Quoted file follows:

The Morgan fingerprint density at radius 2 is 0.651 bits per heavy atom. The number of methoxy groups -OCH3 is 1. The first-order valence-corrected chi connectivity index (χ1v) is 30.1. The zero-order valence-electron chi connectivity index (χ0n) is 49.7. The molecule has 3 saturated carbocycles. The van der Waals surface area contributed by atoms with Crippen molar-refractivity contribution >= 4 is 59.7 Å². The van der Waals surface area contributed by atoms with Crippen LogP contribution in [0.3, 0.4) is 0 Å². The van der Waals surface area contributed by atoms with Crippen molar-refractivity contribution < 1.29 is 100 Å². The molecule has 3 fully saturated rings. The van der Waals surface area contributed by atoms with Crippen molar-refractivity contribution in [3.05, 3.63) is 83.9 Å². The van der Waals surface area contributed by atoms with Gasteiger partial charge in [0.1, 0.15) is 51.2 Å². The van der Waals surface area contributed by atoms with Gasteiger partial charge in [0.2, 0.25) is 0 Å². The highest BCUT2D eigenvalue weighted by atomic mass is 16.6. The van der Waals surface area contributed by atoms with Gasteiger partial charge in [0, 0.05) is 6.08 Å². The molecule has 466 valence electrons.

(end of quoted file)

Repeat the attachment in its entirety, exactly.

The Morgan fingerprint density at radius 2 is 0.651 bits per heavy atom. The number of methoxy groups -OCH3 is 1. The first-order valence-corrected chi connectivity index (χ1v) is 30.1. The zero-order valence-electron chi connectivity index (χ0n) is 49.7. The molecule has 3 saturated carbocycles. The van der Waals surface area contributed by atoms with Crippen molar-refractivity contribution >= 4 is 59.7 Å². The van der Waals surface area contributed by atoms with Crippen LogP contribution in [0.3, 0.4) is 0 Å². The van der Waals surface area contributed by atoms with Crippen molar-refractivity contribution < 1.29 is 100 Å². The molecule has 3 fully saturated rings. The van der Waals surface area contributed by atoms with Crippen molar-refractivity contribution in [3.05, 3.63) is 83.9 Å². The van der Waals surface area contributed by atoms with Gasteiger partial charge in [0.1, 0.15) is 51.2 Å². The van der Waals surface area contributed by atoms with Gasteiger partial charge in [0.2, 0.25) is 0 Å². The highest BCUT2D eigenvalue weighted by atomic mass is 16.6. The van der Waals surface area contributed by atoms with Gasteiger partial charge in [0, 0.05) is 6.08 Å². The molecule has 466 valence electrons.